Morrissey proved to the world with his 2013 autobiography that his clever writing went beyond his lyrics. But decades before the book, he frequently wrote unsolicited letters to NME, Melody Maker and other British magazines. In one particular NME review published on June 18, 1976, he mused on punk upstarts the Sex Pistols.

“I’d love to see the Sex Pistols make it,” he wrote of the raucous group. “Maybe they will be able to afford some clothes which don't look as though they've been slept in.”

The Manchester, U.K., concert Morrissey attended preceded the landmark debut, Never Mind the Bollocks, Here’s the Sex Pistols, by more than a year. Sid Vicious hadn’t even joined the lineup yet. But what wasn’t in its embryonic stage was the reviewer’s cynicism. From his descriptions, one can see a 17-year-old Moz with arms folded, glowering at the “bumptious” musicians.

He was a glam fan, after all. These artists, brought together by bondage clothing store owner Malcolm McLaren, were the antithesis to the dandy icons of Morrissey’s youth. Yet it was McLaren who managed Moz’s greatest heroes, the New York Dolls. Much of his letter reflected this conflict of style. It was as though Morrissey — like many teens who worship at the rock altar — was disillusioned that his precious McLaren had sold out.

“The Pistols boast having no inspiration from the New York / Manhattan rock scene, yet their set includes, 'I'm Not Your Stepping Stone,' a number believed to be done almost to perfection by the Heartbreakers on any sleazy New York night and the Pistols' vocalist / exhibitionist Johnny Rotten's attitude and self-asserted 'love us or leave us' approach can be compared to both Iggy Pop and David JoHansen in their heyday,” Morrissey wrote.

Rotten aka John Lydon would later respond to Morrissey’s comments in his 2014 autobiography, Anger Is an Energy: My Life Uncensored, by calling him an “angry yooong man.”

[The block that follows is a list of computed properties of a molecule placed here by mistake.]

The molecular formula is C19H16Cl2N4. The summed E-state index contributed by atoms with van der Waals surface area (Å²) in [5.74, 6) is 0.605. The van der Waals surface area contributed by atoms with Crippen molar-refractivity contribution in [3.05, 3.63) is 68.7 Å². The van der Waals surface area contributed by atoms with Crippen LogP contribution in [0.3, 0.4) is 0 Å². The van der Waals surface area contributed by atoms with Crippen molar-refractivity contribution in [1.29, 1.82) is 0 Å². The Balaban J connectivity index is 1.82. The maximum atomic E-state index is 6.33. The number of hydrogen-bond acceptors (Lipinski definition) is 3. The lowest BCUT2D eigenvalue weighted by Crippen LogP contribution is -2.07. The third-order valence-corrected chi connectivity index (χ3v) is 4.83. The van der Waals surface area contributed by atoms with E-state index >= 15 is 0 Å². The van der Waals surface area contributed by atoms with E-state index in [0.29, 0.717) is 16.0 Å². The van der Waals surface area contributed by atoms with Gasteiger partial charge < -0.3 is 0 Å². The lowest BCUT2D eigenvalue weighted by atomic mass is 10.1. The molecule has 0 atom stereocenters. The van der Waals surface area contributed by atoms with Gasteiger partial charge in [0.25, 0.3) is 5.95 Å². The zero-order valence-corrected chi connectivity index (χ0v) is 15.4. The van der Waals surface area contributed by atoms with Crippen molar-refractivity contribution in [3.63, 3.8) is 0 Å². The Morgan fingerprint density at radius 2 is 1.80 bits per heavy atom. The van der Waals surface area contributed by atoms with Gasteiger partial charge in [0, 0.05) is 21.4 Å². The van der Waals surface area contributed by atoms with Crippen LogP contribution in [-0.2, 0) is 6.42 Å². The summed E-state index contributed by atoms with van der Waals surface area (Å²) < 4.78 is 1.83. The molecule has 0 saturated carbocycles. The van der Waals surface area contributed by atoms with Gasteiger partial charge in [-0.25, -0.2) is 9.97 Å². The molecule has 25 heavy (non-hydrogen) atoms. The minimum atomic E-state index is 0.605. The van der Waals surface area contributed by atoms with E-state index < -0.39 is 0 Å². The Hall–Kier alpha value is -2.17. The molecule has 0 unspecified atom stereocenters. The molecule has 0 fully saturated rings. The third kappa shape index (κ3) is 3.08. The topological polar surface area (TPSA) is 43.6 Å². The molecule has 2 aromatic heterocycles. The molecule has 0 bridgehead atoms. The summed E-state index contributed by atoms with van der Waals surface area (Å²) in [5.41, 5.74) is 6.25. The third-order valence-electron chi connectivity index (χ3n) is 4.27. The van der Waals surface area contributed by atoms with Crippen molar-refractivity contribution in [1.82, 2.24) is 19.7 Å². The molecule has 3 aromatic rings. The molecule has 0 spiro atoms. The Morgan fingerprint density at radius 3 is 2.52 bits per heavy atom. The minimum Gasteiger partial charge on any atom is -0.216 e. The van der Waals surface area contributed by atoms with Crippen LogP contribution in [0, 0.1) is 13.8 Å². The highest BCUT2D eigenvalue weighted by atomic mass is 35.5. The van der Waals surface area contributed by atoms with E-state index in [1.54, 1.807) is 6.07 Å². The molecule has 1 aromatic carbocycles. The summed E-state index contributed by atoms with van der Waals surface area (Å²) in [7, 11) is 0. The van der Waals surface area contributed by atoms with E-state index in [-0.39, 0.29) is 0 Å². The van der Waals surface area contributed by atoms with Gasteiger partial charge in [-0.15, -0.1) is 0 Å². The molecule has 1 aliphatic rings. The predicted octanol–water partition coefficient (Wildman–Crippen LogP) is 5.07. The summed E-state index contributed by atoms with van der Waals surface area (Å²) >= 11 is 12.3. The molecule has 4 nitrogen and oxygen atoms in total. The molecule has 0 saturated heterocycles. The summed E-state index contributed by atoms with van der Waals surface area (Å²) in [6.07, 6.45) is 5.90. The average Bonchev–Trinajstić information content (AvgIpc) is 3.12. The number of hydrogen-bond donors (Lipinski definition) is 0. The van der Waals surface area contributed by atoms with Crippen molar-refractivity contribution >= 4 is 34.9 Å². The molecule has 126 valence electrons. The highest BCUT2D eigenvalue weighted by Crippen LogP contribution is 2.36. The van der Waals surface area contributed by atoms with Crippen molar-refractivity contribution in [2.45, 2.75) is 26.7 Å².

Though Morrissey has made news by sharing his opinions throughout his career, he may have distanced himself from his 17-year-old mindset. As all of us are wont to do, we look back on things we held as holy in our adolescence and realize maybe we were taking ourselves too seriously.

When asked by The Telegraph in 2011 whether he still believed British punk bands were inferior to New York bands, Morrissey said, “No, I don’t.”

“I didn’t really see the British punk movement, if that’s what it was, as wildly original, because I had been listening so intently to all the New York music since 1973, really,” he added. He further noted, “I was always very impressed by the Sex Pistols. I saw their very first three gigs in Manchester, which was 1976, and I thought they were fantastic.”

Maybe for the young lad, the “discordant music and barely audible lyrics” of the Sex Pistols were a joy after all. It was just in his nature at the time to give backhanded compliments and criticize that which didn’t fit strictly into his ideals of pure artistry. It’s what teenagers do.

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